Algeria: 60 years of experience in conflict mediation in Africa

APS : Sunday, 20 November 2022

ALGIERS-Since its independence in 1962, Algerian diplomacy, now the keystone of the new Algeria, plays an important role in mediating the resolution of crises and conflicts, especially in Africa, by relying on foundations and principles that constitute the doctrine of the country’s foreign policy.
Algerian diplomacy is based on three inalienable principles: the right of peoples to self-determination, the non-interference in the internal affairs of states, and the promotion of inclusive dialogue in international conflicts, regardless of their severity.
Algerian diplomacy was built and consolidated on these foundations since independence and President of the Republic Abdelmadjid Tebboune is committed to them since his election in 2019.
Thus, Algeria is taking an active part in dealing with several tensions in the countries of the Sahel and Africa, particularly in Mali, in its dual capacity as leader of the international mediation and chairman of the Follow-up Committee of the Agreement on Peace and Reconciliation in Mali, stemming from the Algiers process.
Algerian mediation had been successful, with the diplomatic works resulting in June 2015 in the signing of the Peace and Reconciliation Agreement in Mali, known as the Algiers Agreement, which is currently being implemented.
In Libya as well, Algeria, which promotes the policy of good neighborliness, is playing a decisive role in resolving the political and security crisis that has afflicted the country since 2011. Its position is based on the political non-interference and the rejection of any foreign intervention in the resolution of the conflict in Libya, advocating a political solution through an inclusive inter-Libyan dialogue.
In this respect, Algiers has hosted a series of inter-Libyan talks in recent years as part of its ongoing efforts to resolve the Libyan crisis.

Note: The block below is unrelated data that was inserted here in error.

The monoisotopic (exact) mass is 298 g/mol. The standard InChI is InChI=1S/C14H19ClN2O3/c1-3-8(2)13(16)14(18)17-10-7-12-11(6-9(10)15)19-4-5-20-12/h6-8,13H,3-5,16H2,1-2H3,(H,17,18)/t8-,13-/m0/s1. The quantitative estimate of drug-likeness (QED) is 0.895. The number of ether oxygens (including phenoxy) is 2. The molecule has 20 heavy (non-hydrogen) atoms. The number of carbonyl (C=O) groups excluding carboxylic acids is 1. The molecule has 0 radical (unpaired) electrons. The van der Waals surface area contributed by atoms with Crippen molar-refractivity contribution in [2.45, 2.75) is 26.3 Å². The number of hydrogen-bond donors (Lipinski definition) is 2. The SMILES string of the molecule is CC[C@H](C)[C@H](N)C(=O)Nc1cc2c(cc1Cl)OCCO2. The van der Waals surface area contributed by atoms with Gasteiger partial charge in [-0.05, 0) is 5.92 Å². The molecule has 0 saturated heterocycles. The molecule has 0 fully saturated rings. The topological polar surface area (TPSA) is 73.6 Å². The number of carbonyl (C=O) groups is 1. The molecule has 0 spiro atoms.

As far as Western Sahara is concerned, Algeria continues to make sustained efforts to settle the conflict in Africa’s last colony. Algeria’s constant position for a fair and lasting political solution guaranteeing the self-determination of the Sahrawi people and advocating dialogue between the two parties (Morocco and the Polisario Front) remains unchanged.
Thanks to Algeria’s mediation, the border dispute between Eritrea and Ethiopia (1998-2000) ended peacefully. Algeria was right to offer its assistance to both parties to resolve the conflict peacefully.
At the Organization of African Unity (OAU) Summit, held in Algiers in July 1999, the parties to the conflict agreed on the modalities for implementing the Algiers Framework Agreement.
Regarding the Renaissance Dam crisis, Algeria is contributing to the joint effort to settle this dispute between Egypt, Sudan, and Ethiopia, favoring the path of negotiations between these three countries as the ideal way to reach an agreement that guarantees the rights of all parties, fairly and equitably.

“Algeria, influential State in Africa”
After stepping back from diplomatic activity, Algeria has redeployed its diplomatic strength on the African continent and regained its role as an influential State by participating in international summits and conducting new mediations aimed at settling disputes in the African continent.
In this sense, Minister of Foreign Affairs and National Community Abroad, Ramtane Lamamra, assured that: “Algeria will set itself up as a pivotal country that will act, as in the past, in exporting peace, stability, and security throughout the African continent, starting with the Sahel-Sahrawi area, to the hotbeds of tension throughout the continent.”
Since independence and until now, Algeria’s voice has been listened to and solicited, particularly in the continent. Recently, Guinea requested President Tebboune’s support for a “successful and peaceful” transition in this country, which is in the grip of a political crisis.
The reinforcement of the country’s diplomatic action, by favoring an approach that is faithful to the foundations of the Algerian State, namely the path of dialogue for the settlement of conflicts and regional crises, has been the battle horse of the President of the Republic since his investiture to the supreme magistracy.
A few months after his election, President Tebboune had affirmed, during his speech at the 33rd ordinary session of the Assembly of Heads of State and Government of the African Union (AU) in February 2020 in Addis Ababa, that “the new Algeria will remain committed to its principles and commitments, and will, from now on, fully play its role in Africa and the world.”

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